Potentials which have been found satisfactory are from 50,000 to 75,000 volts. A
This high potential may be supplied from a high potential generator or any other suitable supply such as for example the high potential supply system E which comprises a high potentionating column and to recirculate this wthdrawn oil to the heater to act as a heat storage medium to convey additional heat of vaporization for the feed material to the vaporizing section of f the fractionating column. Heretofore, this withdrawn material has been pumped directly from the draw-off point below the vaporlzing section of the column to the heater. This practice, however, has in many cases been unsatisfactory for the reason that the material withdrawn from the lower portion oi the fractionating column, to be recirculated, contained-a large proportion of entrained gas and foam, which resulted in a material reduction in the volumetric efiiciency of the circulation pumps and in serious hammering due to the presence of the gaseous material in the pump cylinders. Since the rate of recirculation of this material is generally much in excess of the feed rate, the withdrawn foamy oil hasno opportunity prior to its withdrawal from the column to coalesce into .a gas-free liquid which.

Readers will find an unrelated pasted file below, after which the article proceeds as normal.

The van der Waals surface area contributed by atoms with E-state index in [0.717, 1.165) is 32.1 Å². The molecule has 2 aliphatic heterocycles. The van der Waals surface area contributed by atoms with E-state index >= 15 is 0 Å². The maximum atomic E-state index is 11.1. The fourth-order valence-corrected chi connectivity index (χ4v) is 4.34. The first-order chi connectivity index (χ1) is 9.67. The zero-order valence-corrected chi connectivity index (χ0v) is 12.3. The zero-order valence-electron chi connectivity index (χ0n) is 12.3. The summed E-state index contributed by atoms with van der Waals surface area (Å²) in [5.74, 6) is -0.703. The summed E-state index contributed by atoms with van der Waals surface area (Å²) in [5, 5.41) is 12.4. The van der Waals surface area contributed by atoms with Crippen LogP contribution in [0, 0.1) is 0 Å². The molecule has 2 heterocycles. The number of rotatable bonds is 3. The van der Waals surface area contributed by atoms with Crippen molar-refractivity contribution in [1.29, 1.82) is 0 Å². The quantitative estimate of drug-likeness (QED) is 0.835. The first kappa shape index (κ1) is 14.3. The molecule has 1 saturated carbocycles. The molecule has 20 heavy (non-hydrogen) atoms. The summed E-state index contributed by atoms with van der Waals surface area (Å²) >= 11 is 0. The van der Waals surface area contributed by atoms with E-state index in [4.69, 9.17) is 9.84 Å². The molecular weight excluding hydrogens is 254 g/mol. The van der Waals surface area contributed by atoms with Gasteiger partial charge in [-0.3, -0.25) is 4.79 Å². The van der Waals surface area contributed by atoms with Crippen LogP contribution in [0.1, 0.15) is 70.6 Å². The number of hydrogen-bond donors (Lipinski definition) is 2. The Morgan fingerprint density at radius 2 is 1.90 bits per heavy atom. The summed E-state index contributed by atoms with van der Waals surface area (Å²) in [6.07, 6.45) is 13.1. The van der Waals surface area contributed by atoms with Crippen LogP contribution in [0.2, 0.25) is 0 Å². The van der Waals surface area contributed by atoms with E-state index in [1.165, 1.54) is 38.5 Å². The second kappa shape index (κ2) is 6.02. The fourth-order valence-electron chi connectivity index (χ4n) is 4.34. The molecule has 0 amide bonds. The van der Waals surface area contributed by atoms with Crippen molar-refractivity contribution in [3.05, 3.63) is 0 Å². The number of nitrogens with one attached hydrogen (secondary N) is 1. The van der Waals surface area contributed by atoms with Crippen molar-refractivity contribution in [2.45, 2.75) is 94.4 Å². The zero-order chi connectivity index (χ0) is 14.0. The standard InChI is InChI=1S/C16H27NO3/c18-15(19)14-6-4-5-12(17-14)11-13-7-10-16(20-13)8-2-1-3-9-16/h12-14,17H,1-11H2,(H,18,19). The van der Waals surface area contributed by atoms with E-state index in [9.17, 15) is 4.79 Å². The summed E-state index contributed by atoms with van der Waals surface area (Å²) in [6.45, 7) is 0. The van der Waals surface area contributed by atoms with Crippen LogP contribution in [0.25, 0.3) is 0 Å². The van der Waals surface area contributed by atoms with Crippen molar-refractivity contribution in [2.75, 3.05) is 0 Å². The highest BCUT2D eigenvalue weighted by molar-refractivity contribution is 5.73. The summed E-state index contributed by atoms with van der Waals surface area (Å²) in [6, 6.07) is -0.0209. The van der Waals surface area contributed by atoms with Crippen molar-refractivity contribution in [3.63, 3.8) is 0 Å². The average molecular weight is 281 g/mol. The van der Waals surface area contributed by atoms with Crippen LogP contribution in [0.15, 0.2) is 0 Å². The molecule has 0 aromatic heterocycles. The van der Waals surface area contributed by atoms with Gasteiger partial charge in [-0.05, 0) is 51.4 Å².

could'be readily and eiiiciently handled by the pumps. Moreover, the foamis found even upon standing to persist for long periods of time so thatmspecial means are necessary to effect its cqalescnce. Y. A